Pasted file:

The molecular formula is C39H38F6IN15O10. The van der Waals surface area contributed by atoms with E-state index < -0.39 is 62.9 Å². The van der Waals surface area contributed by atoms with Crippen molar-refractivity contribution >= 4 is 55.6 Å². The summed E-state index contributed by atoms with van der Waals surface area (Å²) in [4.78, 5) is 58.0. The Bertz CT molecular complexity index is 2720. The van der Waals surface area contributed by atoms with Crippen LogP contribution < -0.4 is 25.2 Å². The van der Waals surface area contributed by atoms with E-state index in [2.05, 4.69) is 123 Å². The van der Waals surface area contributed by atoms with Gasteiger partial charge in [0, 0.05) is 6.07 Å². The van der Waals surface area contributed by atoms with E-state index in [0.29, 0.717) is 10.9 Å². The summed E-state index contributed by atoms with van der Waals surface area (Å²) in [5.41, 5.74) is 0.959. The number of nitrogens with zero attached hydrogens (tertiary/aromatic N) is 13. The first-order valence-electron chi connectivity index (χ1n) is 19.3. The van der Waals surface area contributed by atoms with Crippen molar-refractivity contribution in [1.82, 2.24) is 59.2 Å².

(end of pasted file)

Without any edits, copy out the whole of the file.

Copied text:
The molecular formula is C39H38F6IN15O10. The van der Waals surface area contributed by atoms with E-state index < -0.39 is 62.9 Å². The van der Waals surface area contributed by atoms with Crippen molar-refractivity contribution >= 4 is 55.6 Å². The summed E-state index contributed by atoms with van der Waals surface area (Å²) in [4.78, 5) is 58.0. The Bertz CT molecular complexity index is 2720. The van der Waals surface area contributed by atoms with Crippen LogP contribution < -0.4 is 25.2 Å². The van der Waals surface area contributed by atoms with E-state index in [2.05, 4.69) is 123 Å². The van der Waals surface area contributed by atoms with Gasteiger partial charge in [0, 0.05) is 6.07 Å². The van der Waals surface area contributed by atoms with E-state index in [0.29, 0.717) is 10.9 Å². The summed E-state index contributed by atoms with van der Waals surface area (Å²) in [5.41, 5.74) is 0.959. The number of nitrogens with zero attached hydrogens (tertiary/aromatic N) is 13. The first-order valence-electron chi connectivity index (χ1n) is 19.3. The van der Waals surface area contributed by atoms with Crippen molar-refractivity contribution in [1.82, 2.24) is 59.2 Å².